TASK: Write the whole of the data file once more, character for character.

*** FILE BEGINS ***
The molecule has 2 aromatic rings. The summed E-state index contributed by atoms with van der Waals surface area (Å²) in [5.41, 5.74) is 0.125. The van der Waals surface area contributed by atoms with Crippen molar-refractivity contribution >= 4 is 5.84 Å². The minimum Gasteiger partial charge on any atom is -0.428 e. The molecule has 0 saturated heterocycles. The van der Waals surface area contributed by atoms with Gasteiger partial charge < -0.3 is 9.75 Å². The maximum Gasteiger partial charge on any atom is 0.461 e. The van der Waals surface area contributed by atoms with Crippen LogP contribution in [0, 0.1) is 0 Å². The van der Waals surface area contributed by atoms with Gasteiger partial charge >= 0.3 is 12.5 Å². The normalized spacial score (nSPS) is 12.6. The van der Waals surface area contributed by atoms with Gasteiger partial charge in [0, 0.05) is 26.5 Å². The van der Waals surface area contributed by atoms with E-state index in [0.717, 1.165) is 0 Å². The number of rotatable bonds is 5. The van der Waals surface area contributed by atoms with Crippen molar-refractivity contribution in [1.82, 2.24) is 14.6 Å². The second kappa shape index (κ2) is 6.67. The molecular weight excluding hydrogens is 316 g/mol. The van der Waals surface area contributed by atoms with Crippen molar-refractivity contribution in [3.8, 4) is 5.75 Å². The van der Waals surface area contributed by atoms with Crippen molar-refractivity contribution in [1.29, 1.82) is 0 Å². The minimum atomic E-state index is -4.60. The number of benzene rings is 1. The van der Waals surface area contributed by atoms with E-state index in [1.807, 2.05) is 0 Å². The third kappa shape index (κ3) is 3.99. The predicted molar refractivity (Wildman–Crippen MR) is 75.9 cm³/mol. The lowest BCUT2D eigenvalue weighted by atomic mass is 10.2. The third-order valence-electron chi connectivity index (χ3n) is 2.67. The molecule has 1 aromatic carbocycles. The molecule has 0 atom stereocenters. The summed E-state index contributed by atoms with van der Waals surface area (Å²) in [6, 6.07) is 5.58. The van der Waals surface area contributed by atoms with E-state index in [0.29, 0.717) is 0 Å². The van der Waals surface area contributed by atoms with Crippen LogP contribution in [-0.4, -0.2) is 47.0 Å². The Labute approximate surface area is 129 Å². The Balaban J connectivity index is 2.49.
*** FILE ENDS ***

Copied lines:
The molecule has 2 aromatic rings. The summed E-state index contributed by atoms with van der Waals surface area (Å²) in [5.41, 5.74) is 0.125. The van der Waals surface area contributed by atoms with Crippen molar-refractivity contribution >= 4 is 5.84 Å². The minimum Gasteiger partial charge on any atom is -0.428 e. The molecule has 0 saturated heterocycles. The van der Waals surface area contributed by atoms with Gasteiger partial charge < -0.3 is 9.75 Å². The maximum Gasteiger partial charge on any atom is 0.461 e. The van der Waals surface area contributed by atoms with Crippen LogP contribution in [0, 0.1) is 0 Å². The van der Waals surface area contributed by atoms with Gasteiger partial charge >= 0.3 is 12.5 Å². The normalized spacial score (nSPS) is 12.6. The van der Waals surface area contributed by atoms with Gasteiger partial charge in [0, 0.05) is 26.5 Å². The van der Waals surface area contributed by atoms with E-state index in [0.717, 1.165) is 0 Å². The number of rotatable bonds is 5. The van der Waals surface area contributed by atoms with Crippen molar-refractivity contribution in [1.82, 2.24) is 14.6 Å². The second kappa shape index (κ2) is 6.67. The molecular weight excluding hydrogens is 316 g/mol. The van der Waals surface area contributed by atoms with Crippen molar-refractivity contribution in [3.8, 4) is 5.75 Å². The van der Waals surface area contributed by atoms with Crippen molar-refractivity contribution in [1.29, 1.82) is 0 Å². The minimum atomic E-state index is -4.60. The number of benzene rings is 1. The van der Waals surface area contributed by atoms with E-state index in [1.807, 2.05) is 0 Å². The third kappa shape index (κ3) is 3.99. The predicted molar refractivity (Wildman–Crippen MR) is 75.9 cm³/mol. The lowest BCUT2D eigenvalue weighted by atomic mass is 10.2. The third-order valence-electron chi connectivity index (χ3n) is 2.67. The molecule has 1 aromatic carbocycles. The molecule has 0 atom stereocenters. The summed E-state index contributed by atoms with van der Waals surface area (Å²) in [6, 6.07) is 5.58. The van der Waals surface area contributed by atoms with E-state index in [0.29, 0.717) is 0 Å². The van der Waals surface area contributed by atoms with Crippen LogP contribution in [-0.4, -0.2) is 47.0 Å². The Labute approximate surface area is 129 Å². The Balaban J connectivity index is 2.49.